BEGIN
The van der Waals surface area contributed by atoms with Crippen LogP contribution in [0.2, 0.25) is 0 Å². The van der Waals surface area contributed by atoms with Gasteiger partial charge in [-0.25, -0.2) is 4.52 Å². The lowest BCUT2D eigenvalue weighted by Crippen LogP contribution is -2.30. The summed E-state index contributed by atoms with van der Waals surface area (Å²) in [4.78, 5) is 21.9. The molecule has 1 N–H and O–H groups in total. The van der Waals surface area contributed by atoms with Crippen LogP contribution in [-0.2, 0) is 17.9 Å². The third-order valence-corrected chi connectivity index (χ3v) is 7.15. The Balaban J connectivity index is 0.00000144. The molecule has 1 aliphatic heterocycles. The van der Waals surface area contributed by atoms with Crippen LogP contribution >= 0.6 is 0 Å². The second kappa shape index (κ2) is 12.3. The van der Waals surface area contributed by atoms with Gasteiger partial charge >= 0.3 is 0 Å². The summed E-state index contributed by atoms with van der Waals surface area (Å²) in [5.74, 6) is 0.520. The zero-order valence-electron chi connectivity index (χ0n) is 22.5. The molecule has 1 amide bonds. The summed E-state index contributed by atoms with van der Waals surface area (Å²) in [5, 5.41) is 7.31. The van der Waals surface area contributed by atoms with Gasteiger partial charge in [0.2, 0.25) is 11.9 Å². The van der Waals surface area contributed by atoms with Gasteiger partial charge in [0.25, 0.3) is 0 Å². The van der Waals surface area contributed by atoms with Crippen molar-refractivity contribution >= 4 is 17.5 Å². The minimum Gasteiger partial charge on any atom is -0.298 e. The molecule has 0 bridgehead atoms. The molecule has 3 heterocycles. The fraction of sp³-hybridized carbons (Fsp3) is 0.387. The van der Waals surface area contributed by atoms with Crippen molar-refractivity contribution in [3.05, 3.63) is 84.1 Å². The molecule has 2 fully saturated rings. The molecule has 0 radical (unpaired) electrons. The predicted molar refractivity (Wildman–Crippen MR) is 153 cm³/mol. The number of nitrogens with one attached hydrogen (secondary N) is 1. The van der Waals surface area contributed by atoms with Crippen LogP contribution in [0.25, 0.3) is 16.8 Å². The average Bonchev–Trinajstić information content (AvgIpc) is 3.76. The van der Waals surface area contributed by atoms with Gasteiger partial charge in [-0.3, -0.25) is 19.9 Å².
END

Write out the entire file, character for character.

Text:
The van der Waals surface area contributed by atoms with Crippen LogP contribution in [0.2, 0.25) is 0 Å². The van der Waals surface area contributed by atoms with Gasteiger partial charge in [-0.25, -0.2) is 4.52 Å². The lowest BCUT2D eigenvalue weighted by Crippen LogP contribution is -2.30. The summed E-state index contributed by atoms with van der Waals surface area (Å²) in [4.78, 5) is 21.9. The molecule has 1 N–H and O–H groups in total. The van der Waals surface area contributed by atoms with Crippen LogP contribution in [-0.2, 0) is 17.9 Å². The third-order valence-corrected chi connectivity index (χ3v) is 7.15. The Balaban J connectivity index is 0.00000144. The molecule has 1 aliphatic heterocycles. The van der Waals surface area contributed by atoms with Crippen LogP contribution >= 0.6 is 0 Å². The second kappa shape index (κ2) is 12.3. The van der Waals surface area contributed by atoms with Gasteiger partial charge >= 0.3 is 0 Å². The summed E-state index contributed by atoms with van der Waals surface area (Å²) in [5.74, 6) is 0.520. The zero-order valence-electron chi connectivity index (χ0n) is 22.5. The molecule has 1 amide bonds. The summed E-state index contributed by atoms with van der Waals surface area (Å²) in [5, 5.41) is 7.31. The van der Waals surface area contributed by atoms with Gasteiger partial charge in [0.2, 0.25) is 11.9 Å². The van der Waals surface area contributed by atoms with Gasteiger partial charge in [0.25, 0.3) is 0 Å². The van der Waals surface area contributed by atoms with Crippen molar-refractivity contribution >= 4 is 17.5 Å². The minimum Gasteiger partial charge on any atom is -0.298 e. The molecule has 0 bridgehead atoms. The molecule has 3 heterocycles. The fraction of sp³-hybridized carbons (Fsp3) is 0.387. The van der Waals surface area contributed by atoms with Crippen molar-refractivity contribution in [3.05, 3.63) is 84.1 Å². The molecule has 2 fully saturated rings. The molecule has 0 radical (unpaired) electrons. The predicted molar refractivity (Wildman–Crippen MR) is 153 cm³/mol. The number of nitrogens with one attached hydrogen (secondary N) is 1. The van der Waals surface area contributed by atoms with Crippen LogP contribution in [0.25, 0.3) is 16.8 Å². The average Bonchev–Trinajstić information content (AvgIpc) is 3.76. The van der Waals surface area contributed by atoms with Gasteiger partial charge in [-0.3, -0.25) is 19.9 Å².